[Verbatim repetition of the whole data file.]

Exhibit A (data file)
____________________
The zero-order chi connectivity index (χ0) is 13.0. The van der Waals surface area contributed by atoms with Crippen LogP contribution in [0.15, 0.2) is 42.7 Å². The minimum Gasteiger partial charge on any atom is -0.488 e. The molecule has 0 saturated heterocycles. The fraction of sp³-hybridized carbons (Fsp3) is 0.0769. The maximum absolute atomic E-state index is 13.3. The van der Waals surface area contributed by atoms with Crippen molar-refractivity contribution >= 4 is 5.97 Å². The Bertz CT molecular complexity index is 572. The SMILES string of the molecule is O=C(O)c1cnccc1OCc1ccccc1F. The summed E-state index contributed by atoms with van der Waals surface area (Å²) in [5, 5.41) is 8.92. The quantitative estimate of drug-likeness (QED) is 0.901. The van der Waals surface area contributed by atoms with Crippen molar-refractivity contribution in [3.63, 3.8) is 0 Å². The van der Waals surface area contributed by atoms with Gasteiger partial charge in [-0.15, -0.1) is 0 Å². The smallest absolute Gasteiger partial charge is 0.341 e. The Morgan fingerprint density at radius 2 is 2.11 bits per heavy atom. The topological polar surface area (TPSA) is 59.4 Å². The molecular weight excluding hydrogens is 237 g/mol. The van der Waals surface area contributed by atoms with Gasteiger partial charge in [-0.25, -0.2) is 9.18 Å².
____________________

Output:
The zero-order chi connectivity index (χ0) is 13.0. The van der Waals surface area contributed by atoms with Crippen LogP contribution in [0.15, 0.2) is 42.7 Å². The minimum Gasteiger partial charge on any atom is -0.488 e. The molecule has 0 saturated heterocycles. The fraction of sp³-hybridized carbons (Fsp3) is 0.0769. The maximum absolute atomic E-state index is 13.3. The van der Waals surface area contributed by atoms with Crippen molar-refractivity contribution >= 4 is 5.97 Å². The Bertz CT molecular complexity index is 572. The SMILES string of the molecule is O=C(O)c1cnccc1OCc1ccccc1F. The summed E-state index contributed by atoms with van der Waals surface area (Å²) in [5, 5.41) is 8.92. The quantitative estimate of drug-likeness (QED) is 0.901. The van der Waals surface area contributed by atoms with Crippen molar-refractivity contribution in [3.63, 3.8) is 0 Å². The van der Waals surface area contributed by atoms with Gasteiger partial charge in [-0.15, -0.1) is 0 Å². The smallest absolute Gasteiger partial charge is 0.341 e. The Morgan fingerprint density at radius 2 is 2.11 bits per heavy atom. The topological polar surface area (TPSA) is 59.4 Å². The molecular weight excluding hydrogens is 237 g/mol. The van der Waals surface area contributed by atoms with Gasteiger partial charge in [-0.25, -0.2) is 9.18 Å².